- Judge says Chamber of Commerce didn’t show members are harmed
- Lyft says measure conflicts with U.S. labor, antitrust laws
It’s too soon for a lawsuit against Seattle’s first-in-the-nation law that allows union organizing by drivers-for-hire, such as those who work for ride-share companies Uber Technologies Inc. and Lyft Inc.
So says a federal judge who ruled Tuesday that the U.S. Chamber of Commerce was premature in suing to overturn a measure that took effect in January.
The question of whether Uber and Lyft drivers can unionize is part of a larger fight over how sharing economy companies treat their workforce. Uber’s business model is under attack worldwide by the taxi industry, local governments and drivers.
The Teamsters-backed measure, unanimously approved Dec. 14 by the Seattle City Council, requires taxicab and for-hire car companies to negotiate with a “driver representative" over the terms and conditions of work, if a sufficient number of drivers choose to be represented.
The Washington-based chamber alleged in its March lawsuit that “if allowed to stand, Seattle’s ordinance would threaten one of the most vibrant, cutting edge sectors of the economy.” The business group claimed that drivers will violate antitrust laws if they band together to negotiate rates with Uber or other ride-share companies.
The chamber said Tuesday that while the judge decided it’s too early to take up its case, he made it clear in court that he stands ready to hear a challenge to the law in the future.
“The city has merely delayed coming to grips with the legal flaws at the heart of this ordinance at great cost and uncertainty to the taxpayers of Seattle,” Blair Holmes, a spokeswoman for the organization, said in an e-mail. “We urge the city to reevaluate whether it should defend this law in court.”
“We continue to share concerns raised by the U.S. Chamber of Commerce that the ordinance threatens the privacy of drivers, conflicts with longstanding federal labor and antitrust law, and would undermine the flexibility that makes Lyft so attractive both to drivers and passengers,” Adrian Durbin, a Lyft spokesman, said in an e-mail.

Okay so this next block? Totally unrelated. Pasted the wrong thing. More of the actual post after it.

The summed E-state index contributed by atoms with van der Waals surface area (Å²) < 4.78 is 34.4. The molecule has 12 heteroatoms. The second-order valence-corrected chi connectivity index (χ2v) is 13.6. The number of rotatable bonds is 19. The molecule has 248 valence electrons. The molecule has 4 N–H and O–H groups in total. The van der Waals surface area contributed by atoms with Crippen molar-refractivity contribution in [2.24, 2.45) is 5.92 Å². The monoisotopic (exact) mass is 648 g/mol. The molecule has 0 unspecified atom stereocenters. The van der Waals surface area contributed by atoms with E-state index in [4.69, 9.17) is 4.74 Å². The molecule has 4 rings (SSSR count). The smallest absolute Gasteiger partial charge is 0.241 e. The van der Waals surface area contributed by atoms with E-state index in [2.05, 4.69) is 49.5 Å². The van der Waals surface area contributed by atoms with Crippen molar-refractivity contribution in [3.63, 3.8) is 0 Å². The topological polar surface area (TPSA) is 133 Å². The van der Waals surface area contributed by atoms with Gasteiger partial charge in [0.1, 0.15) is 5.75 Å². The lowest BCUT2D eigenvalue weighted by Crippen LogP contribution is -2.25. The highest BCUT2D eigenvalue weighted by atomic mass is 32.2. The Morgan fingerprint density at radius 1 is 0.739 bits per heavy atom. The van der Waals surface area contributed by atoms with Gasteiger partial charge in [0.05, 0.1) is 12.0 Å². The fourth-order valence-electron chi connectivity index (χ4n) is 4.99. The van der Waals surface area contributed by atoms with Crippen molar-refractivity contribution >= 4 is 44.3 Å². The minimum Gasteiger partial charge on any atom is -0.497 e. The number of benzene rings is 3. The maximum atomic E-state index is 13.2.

U.S. District Judge Robert Lasnik said in Tuesday’s ruling that the chamber’s members lacked standing to pursue the lawsuit because they didn’t show they have been or would be harmed by the ordinance.
“The Chambers’ theory of standing relies on a speculative chain of events controlled entirely by the choices of third parties not currently before the court,” he wrote.
The judge said it’s not a sure thing that a union would want to represent the drivers. It’s just as likely that a union would first want to try out Seattle’s new procedures with drivers for a company that has “not made its antipathy toward collective action so well-known,” he said.
Uber representatives didn’t immediately respond to e-mail messages after regular business hours seeking comment on the ruling.
Independent contractors typically aren’t entitled to labor standards such as minimum wage, health and safety guidelines or reimbursements for work-related costs.
The case is Chamber of Commerce of the U.S.A. v. City of Seattle, 2:16-cv-00322, U.S. District Court, Western District of Washington (Seattle).